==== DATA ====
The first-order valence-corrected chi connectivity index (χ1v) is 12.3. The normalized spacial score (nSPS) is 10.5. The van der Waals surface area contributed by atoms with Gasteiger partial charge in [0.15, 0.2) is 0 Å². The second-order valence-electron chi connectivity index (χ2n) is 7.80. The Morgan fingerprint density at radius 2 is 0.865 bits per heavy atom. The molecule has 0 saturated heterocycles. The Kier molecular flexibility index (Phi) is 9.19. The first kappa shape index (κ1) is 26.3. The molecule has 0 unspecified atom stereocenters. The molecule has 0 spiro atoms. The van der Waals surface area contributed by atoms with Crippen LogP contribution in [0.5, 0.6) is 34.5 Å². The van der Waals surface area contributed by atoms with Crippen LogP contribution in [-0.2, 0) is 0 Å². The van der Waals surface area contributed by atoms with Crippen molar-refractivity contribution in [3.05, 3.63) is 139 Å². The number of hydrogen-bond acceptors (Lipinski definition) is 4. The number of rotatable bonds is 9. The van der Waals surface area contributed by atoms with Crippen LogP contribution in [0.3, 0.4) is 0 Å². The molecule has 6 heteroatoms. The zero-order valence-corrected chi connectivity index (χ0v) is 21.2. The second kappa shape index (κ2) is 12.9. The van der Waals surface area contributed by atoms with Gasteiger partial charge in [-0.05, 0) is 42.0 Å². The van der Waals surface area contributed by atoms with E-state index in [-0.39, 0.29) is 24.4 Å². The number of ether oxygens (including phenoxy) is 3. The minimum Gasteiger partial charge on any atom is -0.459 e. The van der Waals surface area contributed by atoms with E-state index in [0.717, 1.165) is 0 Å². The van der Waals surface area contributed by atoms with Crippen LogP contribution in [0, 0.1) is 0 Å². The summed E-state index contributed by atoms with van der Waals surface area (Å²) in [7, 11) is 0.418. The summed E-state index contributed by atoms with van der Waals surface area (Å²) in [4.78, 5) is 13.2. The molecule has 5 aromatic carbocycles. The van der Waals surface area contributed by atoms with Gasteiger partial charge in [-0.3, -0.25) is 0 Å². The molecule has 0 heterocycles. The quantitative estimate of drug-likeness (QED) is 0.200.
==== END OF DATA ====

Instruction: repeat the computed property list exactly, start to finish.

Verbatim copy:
The first-order valence-corrected chi connectivity index (χ1v) is 12.3. The normalized spacial score (nSPS) is 10.5. The van der Waals surface area contributed by atoms with Gasteiger partial charge in [0.15, 0.2) is 0 Å². The second-order valence-electron chi connectivity index (χ2n) is 7.80. The Morgan fingerprint density at radius 2 is 0.865 bits per heavy atom. The molecule has 0 saturated heterocycles. The Kier molecular flexibility index (Phi) is 9.19. The first kappa shape index (κ1) is 26.3. The molecule has 0 unspecified atom stereocenters. The molecule has 0 spiro atoms. The van der Waals surface area contributed by atoms with Crippen LogP contribution in [0.5, 0.6) is 34.5 Å². The van der Waals surface area contributed by atoms with Crippen LogP contribution in [-0.2, 0) is 0 Å². The van der Waals surface area contributed by atoms with Crippen molar-refractivity contribution in [3.05, 3.63) is 139 Å². The number of hydrogen-bond acceptors (Lipinski definition) is 4. The number of rotatable bonds is 9. The van der Waals surface area contributed by atoms with Crippen LogP contribution in [0.3, 0.4) is 0 Å². The molecule has 6 heteroatoms. The zero-order valence-corrected chi connectivity index (χ0v) is 21.2. The second kappa shape index (κ2) is 12.9. The van der Waals surface area contributed by atoms with Gasteiger partial charge in [-0.05, 0) is 42.0 Å². The van der Waals surface area contributed by atoms with E-state index in [-0.39, 0.29) is 24.4 Å². The number of ether oxygens (including phenoxy) is 3. The minimum Gasteiger partial charge on any atom is -0.459 e. The van der Waals surface area contributed by atoms with E-state index in [0.717, 1.165) is 0 Å². The van der Waals surface area contributed by atoms with Crippen LogP contribution in [0, 0.1) is 0 Å². The summed E-state index contributed by atoms with van der Waals surface area (Å²) in [7, 11) is 0.418. The summed E-state index contributed by atoms with van der Waals surface area (Å²) in [4.78, 5) is 13.2. The molecule has 5 aromatic carbocycles. The van der Waals surface area contributed by atoms with Gasteiger partial charge in [-0.3, -0.25) is 0 Å². The molecule has 0 heterocycles. The quantitative estimate of drug-likeness (QED) is 0.200.